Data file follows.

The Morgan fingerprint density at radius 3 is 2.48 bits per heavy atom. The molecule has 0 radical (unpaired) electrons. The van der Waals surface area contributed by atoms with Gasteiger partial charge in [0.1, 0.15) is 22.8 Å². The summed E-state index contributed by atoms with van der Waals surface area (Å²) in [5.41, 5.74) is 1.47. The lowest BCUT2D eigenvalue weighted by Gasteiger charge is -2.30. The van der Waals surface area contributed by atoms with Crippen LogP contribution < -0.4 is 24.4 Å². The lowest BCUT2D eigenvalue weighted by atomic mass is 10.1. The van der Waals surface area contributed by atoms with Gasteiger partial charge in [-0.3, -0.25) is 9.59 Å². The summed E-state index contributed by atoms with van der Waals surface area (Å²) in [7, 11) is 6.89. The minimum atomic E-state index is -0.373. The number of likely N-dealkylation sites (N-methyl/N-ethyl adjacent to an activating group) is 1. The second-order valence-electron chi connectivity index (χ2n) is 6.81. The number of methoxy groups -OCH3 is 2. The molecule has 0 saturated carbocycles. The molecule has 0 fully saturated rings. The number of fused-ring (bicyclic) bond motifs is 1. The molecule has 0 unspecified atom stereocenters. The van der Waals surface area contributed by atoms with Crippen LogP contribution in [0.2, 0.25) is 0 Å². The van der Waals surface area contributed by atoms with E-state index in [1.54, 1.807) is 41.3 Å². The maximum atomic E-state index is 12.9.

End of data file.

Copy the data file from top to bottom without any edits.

The Morgan fingerprint density at radius 3 is 2.48 bits per heavy atom. The molecule has 0 radical (unpaired) electrons. The van der Waals surface area contributed by atoms with Gasteiger partial charge in [0.1, 0.15) is 22.8 Å². The summed E-state index contributed by atoms with van der Waals surface area (Å²) in [5.41, 5.74) is 1.47. The lowest BCUT2D eigenvalue weighted by Gasteiger charge is -2.30. The van der Waals surface area contributed by atoms with Crippen LogP contribution < -0.4 is 24.4 Å². The lowest BCUT2D eigenvalue weighted by atomic mass is 10.1. The van der Waals surface area contributed by atoms with Gasteiger partial charge in [-0.3, -0.25) is 9.59 Å². The summed E-state index contributed by atoms with van der Waals surface area (Å²) in [7, 11) is 6.89. The minimum atomic E-state index is -0.373. The number of likely N-dealkylation sites (N-methyl/N-ethyl adjacent to an activating group) is 1. The second-order valence-electron chi connectivity index (χ2n) is 6.81. The number of methoxy groups -OCH3 is 2. The molecule has 0 saturated carbocycles. The molecule has 0 fully saturated rings. The number of fused-ring (bicyclic) bond motifs is 1. The molecule has 0 unspecified atom stereocenters. The van der Waals surface area contributed by atoms with Crippen LogP contribution in [0.2, 0.25) is 0 Å². The van der Waals surface area contributed by atoms with E-state index in [1.54, 1.807) is 41.3 Å². The maximum atomic E-state index is 12.9.